The resistive element in this trimmer is a strip of cermet—a composite of ceramic and metal—silk-screened on a white ceramic substrate. Screen-printed metal links each end of the strip to the connecting wires. It’s a flattened, linear version of the horseshoe-shaped resistive element in single-turn trimmers.

Turning the adjustment screw moves a plastic slider along a track. The wiper is a spring finger, a spring-loaded metal contact, attached to the slider. It makes contact between a metal strip and the selected point on the strip of resistive film.

Ceramic Disc Capacitor

A cutaway of a Ceramic Disc Capacitor
A photo of a Ceramic Disc Capacitor

Capacitors are fundamental electronic components that store energy in the form of static electricity. They’re used in countless ways, including for bulk energy storage, to smooth out electronic signals, and as computer memory cells. The simplest capacitor consists of two parallel metal plates with a gap between them, but capacitors can take many forms so long as there are two conductive surfaces, called electrodes, separated by an insulator.

A ceramic disc capacitor is a low-cost capacitor that is frequently found in appliances and toys. Its insulator is a ceramic disc, and its two parallel plates are extremely thin metal coatings that are evaporated or sputtered onto the disc’s outer surfaces. Connecting wires are attached using solder, and the whole assembly is dipped into a porous coating material that dries hard and protects the capacitor from damage.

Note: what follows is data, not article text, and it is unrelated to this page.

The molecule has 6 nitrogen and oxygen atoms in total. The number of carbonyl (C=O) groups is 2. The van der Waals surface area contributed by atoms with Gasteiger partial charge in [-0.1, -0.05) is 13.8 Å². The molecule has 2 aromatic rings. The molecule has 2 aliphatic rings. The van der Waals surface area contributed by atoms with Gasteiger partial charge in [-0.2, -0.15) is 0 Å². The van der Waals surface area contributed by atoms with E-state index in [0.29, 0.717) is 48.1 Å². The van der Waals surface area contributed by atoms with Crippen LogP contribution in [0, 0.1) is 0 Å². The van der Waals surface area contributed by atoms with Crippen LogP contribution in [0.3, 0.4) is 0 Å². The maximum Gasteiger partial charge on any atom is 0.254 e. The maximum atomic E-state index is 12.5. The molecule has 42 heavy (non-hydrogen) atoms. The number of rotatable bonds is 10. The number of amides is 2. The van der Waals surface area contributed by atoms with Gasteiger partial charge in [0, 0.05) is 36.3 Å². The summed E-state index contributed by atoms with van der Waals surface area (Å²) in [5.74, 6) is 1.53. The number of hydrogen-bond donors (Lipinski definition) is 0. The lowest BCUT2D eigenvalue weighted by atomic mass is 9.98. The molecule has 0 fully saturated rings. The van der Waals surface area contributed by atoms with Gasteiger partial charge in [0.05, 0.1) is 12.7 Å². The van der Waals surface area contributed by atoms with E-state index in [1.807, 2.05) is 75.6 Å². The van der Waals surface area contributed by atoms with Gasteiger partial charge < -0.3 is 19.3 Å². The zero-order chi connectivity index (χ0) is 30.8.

Film Capacitor

An image of a cut away of a capacitor
A photo of a green capacitor.

Film capacitors are frequently found in high-quality audio equipment, such as headphone amplifiers, record players, graphic equalizers, and radio tuners. Their key feature is that the dielectric material is a plastic film, such as polyester or polypropylene.

The metal electrodes of this film capacitor are vacuum-deposited on the surfaces of long strips of plastic film. After the leads are attached, the films are rolled up and dipped into an epoxy that binds the assembly together. Then the completed assembly is dipped in a tough outer coating and marked with its value.

Other types of film capacitors are made by stacking flat layers of metallized plastic film, rather than rolling up layers of film.

Dipped Tantalum Capacitor

A photo of a cutaway of a Dipped Tantalum Capacitor

At the core of this capacitor is a porous pellet of tantalum metal. The pellet is made from tantalum powder and sintered, or compressed at a high temperature, into a dense, spongelike solid.